Use this URL to cite or link to this record in EThOS: http://ethos.bl.uk/OrderDetails.do?uin=uk.bl.ethos.564288
Title: The influence of ownership, control, governance and diversification on the performance of family-controlled firms in Malaysia
Author: Ng, Sin Huei
Awarding Body: Northumbria University
Current Institution: Northumbria University
Date of Award: 2012
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Abstract:
This study explores how a concentrated ownership structure and the underlying firm strategies/activities or practices influence the performance of family-controlled publicly-listed firms in Malaysia. Specifically, it aims to enhance our understanding of how differing types of significant owners, control-enhancing means, business groups and firm diversification affect firm performance within a national corporate governance system characterized by pervasive political involvement in business. It also aims to enhance out understanding of the role of board independence in moderating the above effects. the distinctiveness of this study arises from its approach of considering ownership structure and the underlying firm strategies/activities or practices in an integrated manner with particular emphasis on their inter-relationships. Multivariate with moderate regression analysis were utilized as primary tools of analysis. Based on a sample of 314 firms, major findings include (i) the proportion of family equity ownership positively influences corporate performance, (ii) group-affiliated firms generally under-perform non-group affiliated firms, (iii) the heterogeneity of business groups results in considerable differences in performance. Specifically, size of business group has a negative moderating effect on the firm diversification-performance relationship, (iv) profit redistribution occurs in firms that have a high level of family ownership and that are affiliated to large business groups, (v) board independence in general lacks effectiveness in moderating the influence of firm strategies or activities on firm performance. In terms of practical/managerial implications, the study demonstrates (i) the importance of conceptualising corporate governance in a broader sense, particularly in emerging economies such as Malaysia, (ii) how policymakers and regulators may identify and better monitor firms that are more likely to expropriate investors and/or exhibit governance problems, and (iii) a potentially fruitful approach to be adopted by investment professionals in selecting firms with better overall governance structures and performance that enhance their investment returns, particularly in the long term.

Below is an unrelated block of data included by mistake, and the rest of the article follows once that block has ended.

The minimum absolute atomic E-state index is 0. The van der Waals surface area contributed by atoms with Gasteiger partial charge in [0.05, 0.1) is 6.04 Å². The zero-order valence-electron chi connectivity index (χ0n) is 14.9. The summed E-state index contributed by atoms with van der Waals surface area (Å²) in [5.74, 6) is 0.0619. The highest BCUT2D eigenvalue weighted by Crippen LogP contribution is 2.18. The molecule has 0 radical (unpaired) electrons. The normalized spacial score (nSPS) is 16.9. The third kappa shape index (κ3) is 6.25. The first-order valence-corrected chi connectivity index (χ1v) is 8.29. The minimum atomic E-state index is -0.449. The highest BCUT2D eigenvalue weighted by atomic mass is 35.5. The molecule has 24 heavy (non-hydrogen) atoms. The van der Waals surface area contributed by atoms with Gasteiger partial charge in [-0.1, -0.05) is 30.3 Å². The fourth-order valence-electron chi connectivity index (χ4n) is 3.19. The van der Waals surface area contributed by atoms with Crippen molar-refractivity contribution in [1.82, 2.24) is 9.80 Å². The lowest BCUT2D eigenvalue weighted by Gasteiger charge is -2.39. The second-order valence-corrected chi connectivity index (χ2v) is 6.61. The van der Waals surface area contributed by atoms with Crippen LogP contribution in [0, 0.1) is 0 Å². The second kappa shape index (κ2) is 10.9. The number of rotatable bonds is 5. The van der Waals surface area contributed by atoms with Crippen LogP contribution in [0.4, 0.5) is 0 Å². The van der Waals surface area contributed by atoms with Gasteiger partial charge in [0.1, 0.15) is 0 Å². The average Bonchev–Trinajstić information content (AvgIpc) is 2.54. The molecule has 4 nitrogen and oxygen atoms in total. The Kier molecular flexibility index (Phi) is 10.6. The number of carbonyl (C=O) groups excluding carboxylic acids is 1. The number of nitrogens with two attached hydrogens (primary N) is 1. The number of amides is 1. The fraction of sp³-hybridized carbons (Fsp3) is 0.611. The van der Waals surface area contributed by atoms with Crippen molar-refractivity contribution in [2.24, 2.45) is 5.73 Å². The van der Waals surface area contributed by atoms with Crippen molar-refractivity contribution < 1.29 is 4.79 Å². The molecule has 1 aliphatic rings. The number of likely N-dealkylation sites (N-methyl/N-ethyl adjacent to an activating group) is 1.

Supervisor: Shrives, Philip Sponsor: Not available
Qualification Name: Thesis (Ph.D.) Qualification Level: Doctoral
EThOS ID: uk.bl.ethos.564288  DOI: Not available
Keywords: N100 Business studies ; N200 Management studies ; T300 South Asian studies
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